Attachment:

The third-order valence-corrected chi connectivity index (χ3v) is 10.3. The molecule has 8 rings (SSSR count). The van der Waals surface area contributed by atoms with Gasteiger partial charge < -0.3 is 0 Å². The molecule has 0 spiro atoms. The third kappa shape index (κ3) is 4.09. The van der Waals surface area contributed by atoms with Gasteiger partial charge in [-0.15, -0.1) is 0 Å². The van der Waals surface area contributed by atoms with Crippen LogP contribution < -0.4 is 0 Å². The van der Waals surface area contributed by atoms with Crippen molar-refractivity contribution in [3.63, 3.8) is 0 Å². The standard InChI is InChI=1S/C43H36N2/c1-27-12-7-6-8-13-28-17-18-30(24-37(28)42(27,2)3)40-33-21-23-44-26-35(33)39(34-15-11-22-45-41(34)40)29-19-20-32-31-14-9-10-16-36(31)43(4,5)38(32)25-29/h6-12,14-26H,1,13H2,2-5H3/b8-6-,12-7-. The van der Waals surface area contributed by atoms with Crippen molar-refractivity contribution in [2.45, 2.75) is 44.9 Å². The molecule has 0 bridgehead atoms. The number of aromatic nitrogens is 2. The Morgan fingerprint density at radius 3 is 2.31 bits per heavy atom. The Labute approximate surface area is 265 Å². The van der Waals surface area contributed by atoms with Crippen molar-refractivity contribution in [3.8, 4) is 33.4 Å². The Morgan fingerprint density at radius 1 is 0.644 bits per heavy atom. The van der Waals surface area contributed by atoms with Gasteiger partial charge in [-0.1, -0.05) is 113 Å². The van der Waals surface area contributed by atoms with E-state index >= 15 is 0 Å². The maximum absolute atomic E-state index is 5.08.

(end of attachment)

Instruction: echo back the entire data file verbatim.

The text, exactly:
The third-order valence-corrected chi connectivity index (χ3v) is 10.3. The molecule has 8 rings (SSSR count). The van der Waals surface area contributed by atoms with Gasteiger partial charge < -0.3 is 0 Å². The molecule has 0 spiro atoms. The third kappa shape index (κ3) is 4.09. The van der Waals surface area contributed by atoms with Gasteiger partial charge in [-0.15, -0.1) is 0 Å². The van der Waals surface area contributed by atoms with Crippen LogP contribution < -0.4 is 0 Å². The van der Waals surface area contributed by atoms with Crippen molar-refractivity contribution in [3.63, 3.8) is 0 Å². The standard InChI is InChI=1S/C43H36N2/c1-27-12-7-6-8-13-28-17-18-30(24-37(28)42(27,2)3)40-33-21-23-44-26-35(33)39(34-15-11-22-45-41(34)40)29-19-20-32-31-14-9-10-16-36(31)43(4,5)38(32)25-29/h6-12,14-26H,1,13H2,2-5H3/b8-6-,12-7-. The van der Waals surface area contributed by atoms with Crippen molar-refractivity contribution in [2.45, 2.75) is 44.9 Å². The molecule has 0 bridgehead atoms. The number of aromatic nitrogens is 2. The Morgan fingerprint density at radius 3 is 2.31 bits per heavy atom. The Labute approximate surface area is 265 Å². The van der Waals surface area contributed by atoms with Crippen molar-refractivity contribution in [3.8, 4) is 33.4 Å². The Morgan fingerprint density at radius 1 is 0.644 bits per heavy atom. The van der Waals surface area contributed by atoms with Gasteiger partial charge in [-0.1, -0.05) is 113 Å². The van der Waals surface area contributed by atoms with E-state index >= 15 is 0 Å². The maximum absolute atomic E-state index is 5.08.